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Armenian, Georgian Defense Chiefs See Growing Ties


Armenia -- Defense Minister Seyran Ohanian (L) and his visiting Georgian counterpart, Bacho Akhalaia, inspect a military honor guard before talks in Yerevan, 18Apr2011.

Armenia -- Defense Minister Seyran Ohanian (L) and his visiting Georgian counterpart, Bacho Akhalaia, inspect a military honor guard before talks in Yerevan, 18Apr2011.

Armenia and Georgia are successfully deepening bilateral military ties despite their differing geopolitical orientations, the defense ministers of the two neighboring states said after talks in Yerevan on Monday.


“Armenian-Georgian military cooperation is effectively developing, encompassing peacekeeping, military education, exercises and other areas,” Defense Minister Seyran Ohanian told a joint news conference with his visiting Georgian counterpart, Bacho Akhalaia.

“That cooperation aims to ensure an exchange of experience and form an atmosphere of mutual trust in the peaceful resolution of regional security problems,” he said.

Both ministers insisted that Armenia’s membership in the Russian-led Collective Security Treaty Organization and Georgia’s closer security ties with the West and ambition to join NATO are not an obstacle to that cooperation.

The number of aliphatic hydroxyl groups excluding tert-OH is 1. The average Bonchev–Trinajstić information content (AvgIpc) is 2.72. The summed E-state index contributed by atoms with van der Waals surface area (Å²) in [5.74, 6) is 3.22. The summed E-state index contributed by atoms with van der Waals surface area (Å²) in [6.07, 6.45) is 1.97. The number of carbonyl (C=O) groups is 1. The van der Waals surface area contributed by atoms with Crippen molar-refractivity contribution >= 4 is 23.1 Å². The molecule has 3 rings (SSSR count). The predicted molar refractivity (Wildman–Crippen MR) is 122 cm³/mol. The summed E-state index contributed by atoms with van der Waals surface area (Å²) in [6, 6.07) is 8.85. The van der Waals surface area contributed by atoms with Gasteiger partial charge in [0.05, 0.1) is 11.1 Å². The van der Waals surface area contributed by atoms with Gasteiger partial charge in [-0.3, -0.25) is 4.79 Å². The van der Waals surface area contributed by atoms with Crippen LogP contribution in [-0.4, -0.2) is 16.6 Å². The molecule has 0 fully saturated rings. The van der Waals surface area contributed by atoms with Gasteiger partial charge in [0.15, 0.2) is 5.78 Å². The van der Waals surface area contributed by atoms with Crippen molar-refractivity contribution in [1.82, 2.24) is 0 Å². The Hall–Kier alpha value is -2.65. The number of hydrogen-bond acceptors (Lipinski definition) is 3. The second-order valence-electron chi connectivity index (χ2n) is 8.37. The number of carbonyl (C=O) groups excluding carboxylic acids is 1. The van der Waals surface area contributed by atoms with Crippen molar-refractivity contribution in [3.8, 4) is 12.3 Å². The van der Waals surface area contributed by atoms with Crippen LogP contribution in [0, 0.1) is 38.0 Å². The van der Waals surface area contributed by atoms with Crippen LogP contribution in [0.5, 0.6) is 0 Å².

“Georgian-Armenian relations are special, and no force can impede cooperation between the two countries, which I’m sure will become stronger soon,” said Akhalaia.

Ohanian, for his part, argued that the world’s leading powers and military alliances support peaceful solutions to the conflicts in the South Caucasus and other regions. He said regional security was also high on the agenda of his talks with Akhalaia.

“I think that maintenance of regional peace and stability is one of the most important directions within the framework of cooperation between our countries,” he added.

“For us, regional peace and stability are the chief priority,” Akhalaia said when asked about Georgia’s position on the unresolved Nagorno-Karabakh conflict. “All the conflicts in the Caucasus must be solved only peacefully.”

The two men gave no further details of their negotiations.

The 30-year-old Georgian minister, who was making his first-ever official visit to Armenia, met with President Serzh Sarkisian later in the day. Sarkisian was quoted by his press office as welcoming “active contacts and mutual high-level visits” between the two countries.
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